This situation is what the new homeowners in the case study below faced when they ended up paying out a small fortune in unforeseen repair costs:
“When we bought our house, we did not get a home survey. We were really excited for our new home and had lots of plans for how we were going to renovate and decorate it. We purchased with a mortgage and had set aside a large chunk of money for an extension, which we had had in mind when viewing and buying the property. The mortgage valuation came back absolutely fine at the agreed price, and we happily completed on the property.
Shortly after settling in, we hired an architect and some builders to start the process of building the extension. This is where everything started going downhill. The builders noticed a problem with the chimney.
We had a structural engineer inspect the chimney who reported that the chimney breasts were unsupported, and that the internal support wall was also unstable due to a couple of the chimney stacks appearing to have been removed without adequate support being put in place.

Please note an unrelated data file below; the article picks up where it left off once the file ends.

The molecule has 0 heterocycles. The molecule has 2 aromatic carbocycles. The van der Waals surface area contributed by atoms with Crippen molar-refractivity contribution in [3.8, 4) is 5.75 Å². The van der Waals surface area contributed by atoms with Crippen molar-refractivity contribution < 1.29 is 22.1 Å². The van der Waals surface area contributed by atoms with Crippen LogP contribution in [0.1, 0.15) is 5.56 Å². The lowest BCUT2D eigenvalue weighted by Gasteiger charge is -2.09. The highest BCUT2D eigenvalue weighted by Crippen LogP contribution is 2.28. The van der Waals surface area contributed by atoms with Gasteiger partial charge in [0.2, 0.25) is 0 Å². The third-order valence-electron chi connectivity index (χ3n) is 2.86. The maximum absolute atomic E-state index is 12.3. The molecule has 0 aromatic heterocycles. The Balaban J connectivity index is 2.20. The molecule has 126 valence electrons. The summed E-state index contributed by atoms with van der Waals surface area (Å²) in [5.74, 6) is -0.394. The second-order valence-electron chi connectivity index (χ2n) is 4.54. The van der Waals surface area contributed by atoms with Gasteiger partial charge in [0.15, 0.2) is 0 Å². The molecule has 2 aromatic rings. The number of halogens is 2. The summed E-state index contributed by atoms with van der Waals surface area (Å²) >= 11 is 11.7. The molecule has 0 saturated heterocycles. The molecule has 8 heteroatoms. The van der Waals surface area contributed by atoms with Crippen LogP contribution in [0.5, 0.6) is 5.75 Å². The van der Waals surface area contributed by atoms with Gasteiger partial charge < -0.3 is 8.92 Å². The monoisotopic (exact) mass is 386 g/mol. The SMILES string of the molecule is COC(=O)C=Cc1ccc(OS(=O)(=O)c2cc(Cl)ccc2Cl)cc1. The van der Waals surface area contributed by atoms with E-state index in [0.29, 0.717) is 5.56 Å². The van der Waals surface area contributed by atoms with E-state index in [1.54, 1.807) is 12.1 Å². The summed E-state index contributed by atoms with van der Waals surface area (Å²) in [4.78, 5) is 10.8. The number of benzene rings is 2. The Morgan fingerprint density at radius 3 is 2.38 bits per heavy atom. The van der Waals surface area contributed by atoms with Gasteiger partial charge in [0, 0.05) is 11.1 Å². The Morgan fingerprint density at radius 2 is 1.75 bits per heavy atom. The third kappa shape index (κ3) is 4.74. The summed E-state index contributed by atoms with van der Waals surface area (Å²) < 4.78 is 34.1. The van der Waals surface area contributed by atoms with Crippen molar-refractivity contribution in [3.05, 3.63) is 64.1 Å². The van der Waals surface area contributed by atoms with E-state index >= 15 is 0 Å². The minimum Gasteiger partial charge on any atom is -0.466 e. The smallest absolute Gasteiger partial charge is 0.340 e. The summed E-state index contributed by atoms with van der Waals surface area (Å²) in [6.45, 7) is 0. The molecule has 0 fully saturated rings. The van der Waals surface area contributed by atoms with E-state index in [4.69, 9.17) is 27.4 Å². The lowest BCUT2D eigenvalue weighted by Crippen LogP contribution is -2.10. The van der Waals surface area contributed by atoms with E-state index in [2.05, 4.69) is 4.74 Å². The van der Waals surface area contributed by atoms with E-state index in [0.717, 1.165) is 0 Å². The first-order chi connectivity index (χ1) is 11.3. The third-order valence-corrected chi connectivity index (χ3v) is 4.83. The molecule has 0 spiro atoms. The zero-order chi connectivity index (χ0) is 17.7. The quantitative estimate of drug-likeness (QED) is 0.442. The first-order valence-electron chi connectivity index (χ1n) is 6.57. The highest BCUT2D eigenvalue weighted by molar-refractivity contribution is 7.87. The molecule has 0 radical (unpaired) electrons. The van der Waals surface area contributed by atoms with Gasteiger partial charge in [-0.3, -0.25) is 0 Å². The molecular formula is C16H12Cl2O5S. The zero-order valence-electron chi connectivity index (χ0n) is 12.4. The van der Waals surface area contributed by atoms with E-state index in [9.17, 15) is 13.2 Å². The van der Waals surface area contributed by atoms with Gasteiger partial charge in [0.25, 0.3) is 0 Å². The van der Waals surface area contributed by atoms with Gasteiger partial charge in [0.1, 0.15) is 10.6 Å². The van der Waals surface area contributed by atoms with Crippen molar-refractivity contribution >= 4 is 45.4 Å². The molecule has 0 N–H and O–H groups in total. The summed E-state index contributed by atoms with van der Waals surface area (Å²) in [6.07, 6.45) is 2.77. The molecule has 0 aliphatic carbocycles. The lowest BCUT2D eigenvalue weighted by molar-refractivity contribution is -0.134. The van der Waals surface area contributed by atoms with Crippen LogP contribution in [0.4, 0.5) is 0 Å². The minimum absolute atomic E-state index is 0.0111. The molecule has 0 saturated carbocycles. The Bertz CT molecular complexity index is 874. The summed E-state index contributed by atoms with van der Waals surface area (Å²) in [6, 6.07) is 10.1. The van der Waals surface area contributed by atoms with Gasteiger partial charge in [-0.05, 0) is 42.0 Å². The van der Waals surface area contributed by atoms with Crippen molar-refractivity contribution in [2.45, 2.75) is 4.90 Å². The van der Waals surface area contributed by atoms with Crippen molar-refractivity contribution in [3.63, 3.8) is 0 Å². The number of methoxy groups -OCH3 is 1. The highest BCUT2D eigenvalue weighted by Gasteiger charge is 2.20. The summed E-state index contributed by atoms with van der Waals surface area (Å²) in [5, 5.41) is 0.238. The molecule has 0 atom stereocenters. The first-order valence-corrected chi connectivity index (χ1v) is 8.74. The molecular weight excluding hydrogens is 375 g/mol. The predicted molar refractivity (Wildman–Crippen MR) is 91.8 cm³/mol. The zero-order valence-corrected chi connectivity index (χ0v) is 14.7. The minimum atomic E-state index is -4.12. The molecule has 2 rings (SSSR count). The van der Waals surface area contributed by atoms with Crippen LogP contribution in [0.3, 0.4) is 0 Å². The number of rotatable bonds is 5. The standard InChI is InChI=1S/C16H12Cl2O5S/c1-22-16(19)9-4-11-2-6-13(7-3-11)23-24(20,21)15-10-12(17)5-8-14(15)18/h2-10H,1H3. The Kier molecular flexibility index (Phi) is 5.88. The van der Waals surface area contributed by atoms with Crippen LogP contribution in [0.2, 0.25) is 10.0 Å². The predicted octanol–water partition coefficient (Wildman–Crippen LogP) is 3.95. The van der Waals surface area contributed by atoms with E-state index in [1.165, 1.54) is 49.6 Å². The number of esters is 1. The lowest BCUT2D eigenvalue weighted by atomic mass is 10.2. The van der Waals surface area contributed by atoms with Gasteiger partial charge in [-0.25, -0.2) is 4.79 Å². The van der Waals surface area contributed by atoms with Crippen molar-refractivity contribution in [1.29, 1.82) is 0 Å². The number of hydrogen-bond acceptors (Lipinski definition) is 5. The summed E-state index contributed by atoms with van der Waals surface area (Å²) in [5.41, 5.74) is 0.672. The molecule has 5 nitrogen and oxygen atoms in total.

The money that we had set aside for the extension ended up having to be spent on stabilising the chimney and internal load-bearing wall as it was an urgent problem.
Since then, we have consistently questioned our naivety in not getting a survey done before we bought the property, particularly considering that we had planned for an extension. Now we are out over £20,000 and are having to wait and save some more to have an extension or potentially resell with the hope of recouping our money.”
Don’t be a Deidre! Purchasing a house is one of the largest investments most people will ever make. Make sure you don’t run afoul of hidden defects and protect your investment by commissioning a home survey.
Find out more about your home survey options by requesting a quote here.
Gompertz, S. (2013) ‘No house survey is false economy, says Rics, BBC, 1st April. Available at: https://www.bbc.co.uk/news/business-21965535 (Accessed: 12th July 2023)
- ComsRes for RICS, 2018